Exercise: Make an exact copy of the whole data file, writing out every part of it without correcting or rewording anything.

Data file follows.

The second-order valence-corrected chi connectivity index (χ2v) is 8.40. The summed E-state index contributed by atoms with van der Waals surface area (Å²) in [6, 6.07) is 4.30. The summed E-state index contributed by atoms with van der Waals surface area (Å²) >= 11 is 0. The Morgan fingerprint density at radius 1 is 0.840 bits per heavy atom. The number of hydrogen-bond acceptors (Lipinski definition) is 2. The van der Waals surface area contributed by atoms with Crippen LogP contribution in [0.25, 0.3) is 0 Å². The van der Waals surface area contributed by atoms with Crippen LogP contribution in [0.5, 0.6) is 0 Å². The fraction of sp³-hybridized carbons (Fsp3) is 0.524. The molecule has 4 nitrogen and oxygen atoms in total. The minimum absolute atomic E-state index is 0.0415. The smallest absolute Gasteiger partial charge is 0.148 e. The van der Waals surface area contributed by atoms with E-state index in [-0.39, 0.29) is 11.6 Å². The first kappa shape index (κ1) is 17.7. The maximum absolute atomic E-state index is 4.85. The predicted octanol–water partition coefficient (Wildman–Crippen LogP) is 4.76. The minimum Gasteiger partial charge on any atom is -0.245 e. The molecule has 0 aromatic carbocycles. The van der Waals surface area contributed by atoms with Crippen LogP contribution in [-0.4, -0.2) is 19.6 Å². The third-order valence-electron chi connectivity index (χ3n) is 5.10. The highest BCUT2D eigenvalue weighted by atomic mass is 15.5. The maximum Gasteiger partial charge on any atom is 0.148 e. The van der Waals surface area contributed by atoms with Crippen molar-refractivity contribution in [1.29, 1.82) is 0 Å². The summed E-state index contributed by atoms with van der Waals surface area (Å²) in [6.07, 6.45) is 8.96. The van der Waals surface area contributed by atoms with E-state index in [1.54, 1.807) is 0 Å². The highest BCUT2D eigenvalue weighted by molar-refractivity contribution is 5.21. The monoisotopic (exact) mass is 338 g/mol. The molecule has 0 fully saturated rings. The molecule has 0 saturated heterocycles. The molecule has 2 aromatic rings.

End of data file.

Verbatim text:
The second-order valence-corrected chi connectivity index (χ2v) is 8.40. The summed E-state index contributed by atoms with van der Waals surface area (Å²) in [6, 6.07) is 4.30. The summed E-state index contributed by atoms with van der Waals surface area (Å²) >= 11 is 0. The Morgan fingerprint density at radius 1 is 0.840 bits per heavy atom. The number of hydrogen-bond acceptors (Lipinski definition) is 2. The van der Waals surface area contributed by atoms with Crippen LogP contribution in [0.25, 0.3) is 0 Å². The van der Waals surface area contributed by atoms with Crippen LogP contribution in [0.5, 0.6) is 0 Å². The fraction of sp³-hybridized carbons (Fsp3) is 0.524. The molecule has 4 nitrogen and oxygen atoms in total. The minimum absolute atomic E-state index is 0.0415. The smallest absolute Gasteiger partial charge is 0.148 e. The van der Waals surface area contributed by atoms with E-state index in [-0.39, 0.29) is 11.6 Å². The first kappa shape index (κ1) is 17.7. The maximum absolute atomic E-state index is 4.85. The predicted octanol–water partition coefficient (Wildman–Crippen LogP) is 4.76. The minimum Gasteiger partial charge on any atom is -0.245 e. The molecule has 0 aromatic carbocycles. The van der Waals surface area contributed by atoms with Crippen LogP contribution in [-0.4, -0.2) is 19.6 Å². The third-order valence-electron chi connectivity index (χ3n) is 5.10. The highest BCUT2D eigenvalue weighted by atomic mass is 15.5. The maximum Gasteiger partial charge on any atom is 0.148 e. The van der Waals surface area contributed by atoms with Crippen molar-refractivity contribution in [1.29, 1.82) is 0 Å². The summed E-state index contributed by atoms with van der Waals surface area (Å²) in [6.07, 6.45) is 8.96. The van der Waals surface area contributed by atoms with E-state index in [1.54, 1.807) is 0 Å². The highest BCUT2D eigenvalue weighted by molar-refractivity contribution is 5.21. The monoisotopic (exact) mass is 338 g/mol. The molecule has 0 fully saturated rings. The molecule has 0 saturated heterocycles. The molecule has 2 aromatic rings.